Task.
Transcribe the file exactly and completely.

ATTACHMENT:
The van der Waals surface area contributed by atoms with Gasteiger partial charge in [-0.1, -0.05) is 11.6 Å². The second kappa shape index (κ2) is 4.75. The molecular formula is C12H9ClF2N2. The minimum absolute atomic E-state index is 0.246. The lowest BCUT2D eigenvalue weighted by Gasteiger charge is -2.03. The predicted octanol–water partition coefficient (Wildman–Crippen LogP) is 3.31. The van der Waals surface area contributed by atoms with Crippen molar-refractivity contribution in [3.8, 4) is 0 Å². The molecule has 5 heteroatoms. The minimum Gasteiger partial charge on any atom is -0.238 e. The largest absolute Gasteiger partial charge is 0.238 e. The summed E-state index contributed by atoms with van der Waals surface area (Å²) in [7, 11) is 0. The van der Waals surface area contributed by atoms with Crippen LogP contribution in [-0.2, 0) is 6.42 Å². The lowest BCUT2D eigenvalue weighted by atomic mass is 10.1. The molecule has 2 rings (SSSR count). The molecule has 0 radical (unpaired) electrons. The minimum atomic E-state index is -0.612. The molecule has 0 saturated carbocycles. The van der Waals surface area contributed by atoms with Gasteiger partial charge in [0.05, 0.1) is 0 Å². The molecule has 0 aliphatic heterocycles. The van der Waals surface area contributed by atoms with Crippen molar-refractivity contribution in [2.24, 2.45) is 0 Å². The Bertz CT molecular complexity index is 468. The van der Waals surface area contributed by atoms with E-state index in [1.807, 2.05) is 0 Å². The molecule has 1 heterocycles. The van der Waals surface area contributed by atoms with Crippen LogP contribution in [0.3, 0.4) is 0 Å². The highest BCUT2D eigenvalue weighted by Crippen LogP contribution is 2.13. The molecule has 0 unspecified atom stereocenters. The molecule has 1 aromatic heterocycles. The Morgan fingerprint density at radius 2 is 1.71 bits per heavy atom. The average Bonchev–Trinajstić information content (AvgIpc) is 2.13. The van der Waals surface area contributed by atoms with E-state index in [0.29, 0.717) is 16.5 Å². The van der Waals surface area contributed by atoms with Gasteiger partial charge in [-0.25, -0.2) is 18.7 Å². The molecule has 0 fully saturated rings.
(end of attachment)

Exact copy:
The van der Waals surface area contributed by atoms with Gasteiger partial charge in [-0.1, -0.05) is 11.6 Å². The second kappa shape index (κ2) is 4.75. The molecular formula is C12H9ClF2N2. The minimum absolute atomic E-state index is 0.246. The lowest BCUT2D eigenvalue weighted by Gasteiger charge is -2.03. The predicted octanol–water partition coefficient (Wildman–Crippen LogP) is 3.31. The van der Waals surface area contributed by atoms with Crippen molar-refractivity contribution in [3.8, 4) is 0 Å². The molecule has 5 heteroatoms. The minimum Gasteiger partial charge on any atom is -0.238 e. The largest absolute Gasteiger partial charge is 0.238 e. The summed E-state index contributed by atoms with van der Waals surface area (Å²) in [7, 11) is 0. The van der Waals surface area contributed by atoms with Crippen LogP contribution in [-0.2, 0) is 6.42 Å². The lowest BCUT2D eigenvalue weighted by atomic mass is 10.1. The molecule has 2 rings (SSSR count). The molecule has 0 radical (unpaired) electrons. The minimum atomic E-state index is -0.612. The molecule has 0 saturated carbocycles. The van der Waals surface area contributed by atoms with Gasteiger partial charge in [0.05, 0.1) is 0 Å². The molecule has 0 aliphatic heterocycles. The van der Waals surface area contributed by atoms with Crippen molar-refractivity contribution in [2.24, 2.45) is 0 Å². The Bertz CT molecular complexity index is 468. The van der Waals surface area contributed by atoms with E-state index in [1.807, 2.05) is 0 Å². The molecule has 1 heterocycles. The van der Waals surface area contributed by atoms with Crippen LogP contribution in [0.3, 0.4) is 0 Å². The highest BCUT2D eigenvalue weighted by Crippen LogP contribution is 2.13. The molecule has 0 unspecified atom stereocenters. The molecule has 1 aromatic heterocycles. The Morgan fingerprint density at radius 2 is 1.71 bits per heavy atom. The average Bonchev–Trinajstić information content (AvgIpc) is 2.13. The van der Waals surface area contributed by atoms with E-state index in [0.29, 0.717) is 16.5 Å². The van der Waals surface area contributed by atoms with Gasteiger partial charge in [-0.25, -0.2) is 18.7 Å². The molecule has 0 fully saturated rings.